The right to life is universally recognized as a fundamental human right. Yet, every year, 150,000 premature deaths are linked to the climate crisis due to a lack of adequate action. The number increases with increasing temperature. Even at a 2°C increase, 100 million more people are predicted to experience water insecurity.
At a press event organized by Center for Participatory Research and Development (CPRD) at the National Press Club on Tuesday, environmental experts expressed their views on respecting, promoting and considering human rights in climate action.
Earlier, in the study conducted by CPRD in Nadia and Jajira areas of Shariatpur, the issue of how human rights are being violated due to climate change was highlighted.
Country Director of Diakonia Khodeja Sultana Lopa said there is no longer any debate about climate change being a human rights concern.
All results from the research conducted are proof of this issue, she said, adding: “More research should be done on the issue of human rights violation to minimize loss and damage at the grassroots level.”
“We seek national and international policies in light of grassroots realities,” she said.
“If the global policymakers, as well as Bangladeshi policymakers, do not play an active role for the people who are in danger and deprived of their rights, more terrible disasters will befall Bangladesh,” she added.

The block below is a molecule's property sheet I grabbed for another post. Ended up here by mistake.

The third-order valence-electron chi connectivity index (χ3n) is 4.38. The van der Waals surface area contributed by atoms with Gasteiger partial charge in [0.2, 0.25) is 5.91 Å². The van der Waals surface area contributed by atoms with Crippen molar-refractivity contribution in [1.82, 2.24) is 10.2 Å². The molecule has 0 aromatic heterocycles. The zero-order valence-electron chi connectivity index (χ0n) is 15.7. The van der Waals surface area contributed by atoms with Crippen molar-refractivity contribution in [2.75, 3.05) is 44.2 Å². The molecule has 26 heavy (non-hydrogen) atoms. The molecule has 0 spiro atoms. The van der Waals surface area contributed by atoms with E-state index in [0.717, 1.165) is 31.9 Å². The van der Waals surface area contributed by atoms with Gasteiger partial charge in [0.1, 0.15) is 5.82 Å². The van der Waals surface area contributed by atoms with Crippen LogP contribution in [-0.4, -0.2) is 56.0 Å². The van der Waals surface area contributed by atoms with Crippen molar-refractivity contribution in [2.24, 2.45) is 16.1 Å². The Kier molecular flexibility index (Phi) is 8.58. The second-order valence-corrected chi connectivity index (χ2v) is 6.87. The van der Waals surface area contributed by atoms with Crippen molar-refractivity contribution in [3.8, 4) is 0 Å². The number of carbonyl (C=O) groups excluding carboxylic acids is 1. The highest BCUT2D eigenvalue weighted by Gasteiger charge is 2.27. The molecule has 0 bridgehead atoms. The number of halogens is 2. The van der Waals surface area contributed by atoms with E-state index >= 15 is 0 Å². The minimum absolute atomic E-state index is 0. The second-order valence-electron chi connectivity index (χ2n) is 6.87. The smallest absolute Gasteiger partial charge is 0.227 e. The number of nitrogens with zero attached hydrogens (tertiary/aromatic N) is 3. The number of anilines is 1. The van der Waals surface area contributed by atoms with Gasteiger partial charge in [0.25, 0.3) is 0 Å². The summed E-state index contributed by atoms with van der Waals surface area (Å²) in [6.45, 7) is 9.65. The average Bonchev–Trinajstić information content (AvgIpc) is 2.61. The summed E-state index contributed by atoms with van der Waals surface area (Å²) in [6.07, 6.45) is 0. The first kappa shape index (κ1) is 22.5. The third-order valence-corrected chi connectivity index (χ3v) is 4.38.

Regional Climate and Resilient Advocacy Manager Shahnawaz Whara said: “We hear stories of deprivation and disenfranchisement from the people in the coastal areas and newspapers, but we do not see significant initiative at the national and international levels.”
As the event chair, Shamsuddoha said: “CPRD is in search of different and multi-faceted vulnerability at individual and community levels in different regions affected by climate change. We have seen in the studies that climate change is creating obstacles in the access of the affected communities to food, water, clothing, shelter, medical care, education and, above all, depriving the affected communities of the right to live a quality life.”
“The human rights of women who are financially weak or physically challenged are the most violated. Climate change is undermining the human rights of affected communities in several ways. It begins with the destruction and damage during the disaster’s events and secondary and tertiary human right violation begins after the disaster (post-disaster period), it brings extreme sufferings to the lives and livelihood of the affected population,” he added.
Ashish Barua, climate change and sustainable development program manager at Helvetas, was also present at the event.
At the same time, Md Akíb Jabed, project coordinator of CPRD, gave a presentation on the finding of recent research work conducted by CPRD.
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